Opening Bell: Leprechaun economics, Apple's Irish tax, fear and the Bank of England

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‘Leprechaun economics’ is now a thing following yesterday's extraordinary figures from the Central Statistic Office (CSO).

The Financial Times uses the phrase and notes that the island is "home to some of the world’s greatest works of fiction," and that the reported 26% growth rate in 2016 is "another memorable opus."

The last moniker attached to the country was the 'Wild West' of capitalism toward the end of the Celtic Tiger boom.

These growth figures are inflated by aircraft purchases, corporate restructuring, and companies moving assets (particularly patents) to Ireland from other territories.

Assets have come into Ireland through so-called capital inversion deals - and one aircraft leasing company redomicilled its multibillion euro balance sheet.


Minister for Finance Michael Noonan met the European Commission's competition chief yesterday in Brussels, adding to speculation that a ruling in its probe into Apple's tax payments in Ireland is about to be published.

Mr Noonan is understood to have reiterated the Government's position that it believes that the EU's case is unfounded and that it will take a case to the European Court of Justice if there is an adverse ruling against the tech firm.

A decision is expected by the end of this month - if Apple is found to have a special tax agreement it could be required to pay up to €8bn in back taxes to Ireland.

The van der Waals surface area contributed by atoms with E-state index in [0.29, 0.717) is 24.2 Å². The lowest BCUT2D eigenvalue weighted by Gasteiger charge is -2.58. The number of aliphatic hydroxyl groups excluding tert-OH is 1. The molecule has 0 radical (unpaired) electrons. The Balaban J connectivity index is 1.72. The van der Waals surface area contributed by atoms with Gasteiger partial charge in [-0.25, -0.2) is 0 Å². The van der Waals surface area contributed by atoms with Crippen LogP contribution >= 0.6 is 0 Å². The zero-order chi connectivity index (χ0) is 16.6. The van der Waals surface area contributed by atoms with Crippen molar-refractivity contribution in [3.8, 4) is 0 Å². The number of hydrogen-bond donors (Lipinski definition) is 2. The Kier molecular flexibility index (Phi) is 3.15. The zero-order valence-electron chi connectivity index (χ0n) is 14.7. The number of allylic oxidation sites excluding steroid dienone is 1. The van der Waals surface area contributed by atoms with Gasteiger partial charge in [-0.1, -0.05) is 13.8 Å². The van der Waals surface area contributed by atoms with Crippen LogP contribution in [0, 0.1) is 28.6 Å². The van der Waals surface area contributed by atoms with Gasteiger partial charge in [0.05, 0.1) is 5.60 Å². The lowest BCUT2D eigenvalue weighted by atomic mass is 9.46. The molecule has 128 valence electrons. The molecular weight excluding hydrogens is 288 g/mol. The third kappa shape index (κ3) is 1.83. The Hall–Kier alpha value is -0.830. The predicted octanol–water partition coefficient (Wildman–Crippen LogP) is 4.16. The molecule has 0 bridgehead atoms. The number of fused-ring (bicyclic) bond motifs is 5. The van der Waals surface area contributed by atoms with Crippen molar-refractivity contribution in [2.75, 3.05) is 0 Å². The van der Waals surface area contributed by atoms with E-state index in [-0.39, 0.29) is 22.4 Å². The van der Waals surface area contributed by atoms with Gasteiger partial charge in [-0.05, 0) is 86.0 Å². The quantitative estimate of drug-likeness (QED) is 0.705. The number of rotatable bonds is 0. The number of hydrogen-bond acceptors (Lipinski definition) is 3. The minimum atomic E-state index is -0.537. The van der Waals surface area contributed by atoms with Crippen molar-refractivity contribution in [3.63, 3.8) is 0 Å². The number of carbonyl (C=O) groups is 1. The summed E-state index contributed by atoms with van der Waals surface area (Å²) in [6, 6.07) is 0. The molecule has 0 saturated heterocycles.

Bank of England Governor Mark Carney has denied allegations that the central bank was part of a 'fear' campaign, aimed at manipulating the British public to vote 'remain' in the EU membership referendum.

The bank published a report in May which said that an 'out' vote would push the British economy into recession - at the time Mr Carney was accused of interfering in the referendum debate.

"If we view something as the biggest risk, we have a statutory responsibility to make that clear," he told the UK Treasury Committee hearing.


A major recruitment firm here says demand for corporate buyers and IT professionals remain high.

In their latest employment monitor - Morgan McKinley also reported a marked increase in UK job seekers looking for opportunities in our financial services.

Following the Brexit vote they also expect a range of hiring demands from International firms seeking to locate here - as an English speaking base in the EU.

Karen O'Flaherty is Chief Operations Officer at the firm: